I called them dime stores when I was a kid. The one down the street from me in a small strip shopping center was a TG&Y 5 10 & 25 cent Store. When I was 9 and had my 25 cent weekly allowance in hand, I would walk the short distance to this veritable emporium of merchandise on a Saturday morning after watching cartoons, and eagerly anticipate what I could buy with that meager quarter: magnets, yo-yos, bubble makers, bubble gum, Hershey bars, Sweet Tarts. And on and on.
I never forgot that first dime store, nor the second one a couple of years later when we moved to our new house in the suburbs. There was another small strip shopping center with a Winn-Dixie food store, a Morgan and Lindsay dime store, a barber shop, and a Royal Castle hamburger place (like Crystals and White Castles up north). Those were the best hamburgers I have ever tasted, before or since. Small thin square patties on a square bun with grilled onions and a pickle. Nothing finer for a hungry boy who rode there on his bike and could easily eat up to half a dozen of those mini-burgers along with a mug of frosted root beer.
My thirst for reading beyond encyclopedia articles led me to escape to literature by age 10 or 11. Morgan and Lindsay, and most ten cent stores back then, carried the abridged editions of classics. I remember buying and reading for the first time “Huckleberry Finn” and “Tom Sawyer.” It was years later that I discovered just how much lengthier and influential those novels were in American literary history. This was right before I moved into Hardy Boys and Edgar Rice Burroughs territory.
I had a desk with a bookshelf on top of it in my bedroom, and since my library was lacking volumes, I decided to join the Doubleday Dollar Book Club. Unfortunately, I thought all the books were a dollar, but they weren’t. You could get three books for a dollar when you joined, with featured selections sent every six weeks or so unless you told them not to send a book that month. Sound familiar?
Needless to say my 12-year-old literary and intellectual pretensions led me to purchase books I never was going to read (somewhat like today, 60 years later). One of those books I ordered was H.G. Wells’ “The Outline of History,” which, believe it or not, I still have decades later, sitting on a shelf in my den. Thus my literary/intellectual book buying career began humbly when I joined that bargain book club.
I’ve never lost my love of dime stores. I remember being so saddened when in 1997 our F.W. Woolworth dime store downtown closed. I have fond memories of Kress and Woolworth stores in the small city where my aunt and grandparents lived. When my aunt was a teenager, she worked in that Kress on Main Street. There was also a McClellans’s dime store a couple of blocks away, which lasted until 1993, I believe. That store was magical. I loved going there when I was in my teens. The first things I noticed when I entered were the creaking wooden floors and the smell of hot, buttered popcorn. Inside were rows upon rows of counters filled with goods. Counters, not shelves. I recall buying some supplies for school there including a pencil case, which had room for pencils, pens, erasers and pencil sharpeners. So cool.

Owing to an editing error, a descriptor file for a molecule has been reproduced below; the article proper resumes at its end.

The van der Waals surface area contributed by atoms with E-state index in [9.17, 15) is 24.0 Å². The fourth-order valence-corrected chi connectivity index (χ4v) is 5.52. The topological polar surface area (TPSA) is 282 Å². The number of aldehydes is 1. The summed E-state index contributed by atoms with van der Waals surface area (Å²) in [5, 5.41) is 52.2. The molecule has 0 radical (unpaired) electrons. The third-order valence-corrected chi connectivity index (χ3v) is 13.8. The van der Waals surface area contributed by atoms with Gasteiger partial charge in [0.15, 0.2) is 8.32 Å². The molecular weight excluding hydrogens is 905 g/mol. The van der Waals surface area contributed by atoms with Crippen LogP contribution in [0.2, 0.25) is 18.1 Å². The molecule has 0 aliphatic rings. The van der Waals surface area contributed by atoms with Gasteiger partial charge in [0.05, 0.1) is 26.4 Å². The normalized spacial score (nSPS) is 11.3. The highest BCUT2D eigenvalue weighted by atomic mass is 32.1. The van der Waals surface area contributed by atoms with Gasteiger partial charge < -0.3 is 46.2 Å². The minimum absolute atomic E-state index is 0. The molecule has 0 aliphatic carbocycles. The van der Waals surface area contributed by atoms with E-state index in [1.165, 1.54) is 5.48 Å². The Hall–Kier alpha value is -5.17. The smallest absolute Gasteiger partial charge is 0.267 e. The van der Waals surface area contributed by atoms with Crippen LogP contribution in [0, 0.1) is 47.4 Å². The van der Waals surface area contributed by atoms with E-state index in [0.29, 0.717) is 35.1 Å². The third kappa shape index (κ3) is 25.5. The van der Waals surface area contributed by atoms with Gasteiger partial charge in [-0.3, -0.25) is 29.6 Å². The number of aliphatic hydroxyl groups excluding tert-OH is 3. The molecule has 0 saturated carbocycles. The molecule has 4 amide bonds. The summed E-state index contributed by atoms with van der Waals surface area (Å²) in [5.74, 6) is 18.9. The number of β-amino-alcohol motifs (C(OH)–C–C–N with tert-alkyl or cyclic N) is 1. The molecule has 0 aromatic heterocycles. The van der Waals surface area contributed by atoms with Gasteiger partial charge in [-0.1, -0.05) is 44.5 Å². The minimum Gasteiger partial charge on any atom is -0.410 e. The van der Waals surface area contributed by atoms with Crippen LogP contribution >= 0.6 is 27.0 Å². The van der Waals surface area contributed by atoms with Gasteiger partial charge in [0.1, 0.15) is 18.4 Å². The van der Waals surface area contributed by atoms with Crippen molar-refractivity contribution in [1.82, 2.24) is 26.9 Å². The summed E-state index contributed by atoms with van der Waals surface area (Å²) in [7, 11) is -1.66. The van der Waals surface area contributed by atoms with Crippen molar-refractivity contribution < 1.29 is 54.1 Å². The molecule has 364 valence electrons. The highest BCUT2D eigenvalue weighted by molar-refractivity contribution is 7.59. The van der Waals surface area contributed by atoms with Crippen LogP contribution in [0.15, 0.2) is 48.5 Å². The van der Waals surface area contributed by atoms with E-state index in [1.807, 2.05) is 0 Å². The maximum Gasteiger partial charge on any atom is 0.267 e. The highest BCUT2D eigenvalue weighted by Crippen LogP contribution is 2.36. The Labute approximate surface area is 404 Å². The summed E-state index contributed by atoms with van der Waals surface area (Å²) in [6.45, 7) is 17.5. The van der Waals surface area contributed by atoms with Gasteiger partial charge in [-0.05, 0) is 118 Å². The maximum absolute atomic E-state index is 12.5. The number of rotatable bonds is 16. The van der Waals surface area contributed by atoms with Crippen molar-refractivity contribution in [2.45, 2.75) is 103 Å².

The dimes stores of old are pretty much gone now, replaced by enormous Wal-Marts in every big and little city and town throughout the country. It’s not that Wal-Marts and their scale and size were a surprise. Woolworth opened huge mega-dime stores in the 1960s called Woolco, and they were very popular and exciting back then. They preceded malls and K-Marts that appeared slightly later.
Before the pandemic I regularly stopped in at two local Dollar Tree stores near where I live. They are absolutely the modern-day incarnation of the old Woolworths and TG&Ys of my youth. I felt like an adult kid in a candy store as I made my way down all the aisles, up one and then another, shrewdly looking for the best values and unusual thinga-majigs. I haven’t returned in almost a year, but when things get more back to normal, I’ll visit those Dollar Trees, Big Lots and Tuesday Mornings. My tabletops and counters are filled with do-dads from those places.